By Kellie Schorr
Many years ago, while working as the leader of a youth group, I took some teens to a weekend “lock in” with young people and leaders from other places.
The event leader set up a service project to feed the homeless who gathered in a certain area of town. The teens put together bag lunches with food, apples, and helpful items then went in pairs to hand out the bags. After the event they gathered with adult leaders for a discussion session before heading to the “fun part” of the weekend.
Experienced at appeasing their chaperones, the teens said all the right things to make the discussion as fast and painless as possible.
“I felt really good helping someone.”
“I’m glad we went.”
“I was a little scared at first but now I see how important it is to care for others.”
One brave teen raised her hand and said, “I was really disturbed by this. We shouldn’t have done it and our leaders should have known better than to set this up.” The electric fire of her statement held us all in momentary shock.
“A man,” she continued, “took a bag from me and Susan and ate the sandwich right in front of us without thinking twice. He took food from two kids with a paper name sticker written in marker. He didn’t know who we really were. He didn’t know if we meant him harm or good. It could have been a trick. It could have been poison. It could have been anything. But he was so hungry he would take food from any hand that offered it. That shouldn’t make us feel good. It should gut us. And every time we give him the experience that this is safe, we are setting him up for one time that it isn’t.”
The event leader became defensive, arguing with the girl and eventually lashing out by calling the teens “spoiled,” “ungrateful,” and “clueless” before he stormed from the room. The girl asked me if I thought she did something wrong. I said her comments were astute and the leader possibly felt disappointed because he thought this event was a good way to teach compassion. She replied, “Well, I am being compassionate to that man in the street and future homeless people so they don’t get hurt. If he’s all about compassion, why didn’t he want to hear me?”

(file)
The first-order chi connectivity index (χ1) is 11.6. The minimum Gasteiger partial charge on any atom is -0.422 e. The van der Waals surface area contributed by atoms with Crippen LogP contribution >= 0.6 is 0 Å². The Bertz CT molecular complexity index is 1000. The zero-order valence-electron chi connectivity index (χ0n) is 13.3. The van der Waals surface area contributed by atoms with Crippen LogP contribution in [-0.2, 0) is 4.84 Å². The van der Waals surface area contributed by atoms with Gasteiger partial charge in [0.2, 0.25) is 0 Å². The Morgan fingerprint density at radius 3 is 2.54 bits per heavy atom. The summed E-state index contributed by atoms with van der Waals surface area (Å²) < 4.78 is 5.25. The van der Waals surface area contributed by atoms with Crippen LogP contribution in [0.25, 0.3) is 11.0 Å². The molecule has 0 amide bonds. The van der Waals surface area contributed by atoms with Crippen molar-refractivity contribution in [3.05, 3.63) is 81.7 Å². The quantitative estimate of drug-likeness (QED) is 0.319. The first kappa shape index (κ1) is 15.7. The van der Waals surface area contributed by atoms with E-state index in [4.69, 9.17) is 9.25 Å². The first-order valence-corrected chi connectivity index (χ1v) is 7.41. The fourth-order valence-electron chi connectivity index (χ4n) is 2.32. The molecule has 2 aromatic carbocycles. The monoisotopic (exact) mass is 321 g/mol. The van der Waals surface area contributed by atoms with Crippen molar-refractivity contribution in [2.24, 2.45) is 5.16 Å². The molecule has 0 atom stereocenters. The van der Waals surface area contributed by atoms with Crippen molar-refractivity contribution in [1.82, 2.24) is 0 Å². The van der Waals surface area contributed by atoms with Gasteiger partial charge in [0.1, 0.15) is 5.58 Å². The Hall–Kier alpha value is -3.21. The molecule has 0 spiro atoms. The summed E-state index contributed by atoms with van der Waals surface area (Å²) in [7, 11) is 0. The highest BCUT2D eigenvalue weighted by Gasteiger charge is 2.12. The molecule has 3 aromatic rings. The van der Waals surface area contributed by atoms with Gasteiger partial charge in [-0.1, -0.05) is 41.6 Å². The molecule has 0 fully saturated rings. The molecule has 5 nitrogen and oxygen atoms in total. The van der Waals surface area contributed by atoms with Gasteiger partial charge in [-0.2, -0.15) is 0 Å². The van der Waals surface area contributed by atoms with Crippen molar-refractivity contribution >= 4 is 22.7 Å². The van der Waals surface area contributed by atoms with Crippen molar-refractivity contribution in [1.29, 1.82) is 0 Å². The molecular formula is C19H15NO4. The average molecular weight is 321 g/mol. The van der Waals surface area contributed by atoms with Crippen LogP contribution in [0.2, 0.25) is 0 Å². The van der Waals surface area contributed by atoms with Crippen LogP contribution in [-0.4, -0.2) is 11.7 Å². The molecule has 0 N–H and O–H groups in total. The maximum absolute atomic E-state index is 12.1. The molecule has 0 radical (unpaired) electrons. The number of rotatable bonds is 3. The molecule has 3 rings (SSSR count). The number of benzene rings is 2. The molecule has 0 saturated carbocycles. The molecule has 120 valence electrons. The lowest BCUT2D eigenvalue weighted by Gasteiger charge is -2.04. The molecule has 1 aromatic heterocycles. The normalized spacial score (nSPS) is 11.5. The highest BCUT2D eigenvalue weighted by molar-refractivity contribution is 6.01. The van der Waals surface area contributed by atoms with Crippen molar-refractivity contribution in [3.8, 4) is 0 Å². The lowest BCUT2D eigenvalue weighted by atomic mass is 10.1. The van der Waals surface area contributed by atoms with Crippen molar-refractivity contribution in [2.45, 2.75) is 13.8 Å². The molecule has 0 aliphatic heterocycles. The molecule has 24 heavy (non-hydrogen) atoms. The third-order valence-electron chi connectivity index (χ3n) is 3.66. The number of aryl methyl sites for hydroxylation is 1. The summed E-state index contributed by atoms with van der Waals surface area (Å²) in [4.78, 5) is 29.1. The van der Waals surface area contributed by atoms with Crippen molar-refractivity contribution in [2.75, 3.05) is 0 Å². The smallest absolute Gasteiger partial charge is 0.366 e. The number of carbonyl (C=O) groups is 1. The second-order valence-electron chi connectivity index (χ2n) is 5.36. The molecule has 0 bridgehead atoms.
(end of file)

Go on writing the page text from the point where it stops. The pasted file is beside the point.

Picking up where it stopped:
When Compassion Isn’t Welcome
I thought of this experience after the siege of the US Capitol on January 6th. The next day I was talking with a Buddhist friend about the woman who had been shot during the riot. I said I thought it was so very tragic this woman, a QAnon follower, lost her life over claims that were repeatedly proven untrue.
“You storm the Capitol, you get shot. She got what she deserved,” my friend answered. I was taken aback by her veracity.
“These rioters, so many of them seem like such broken people,” I replied.
“I don’t want to hear it,” she said. “These are traitors and they got what they got.” End of discussion.
Suddenly, I was on the wrong side of an issue I didn’t really see as having sides. To my friend my sentiments appeared out-of-step, unrealistic and offensive. Her message was clear. I could feel all the compassion I wanted to feel, but I needed to keep it to myself.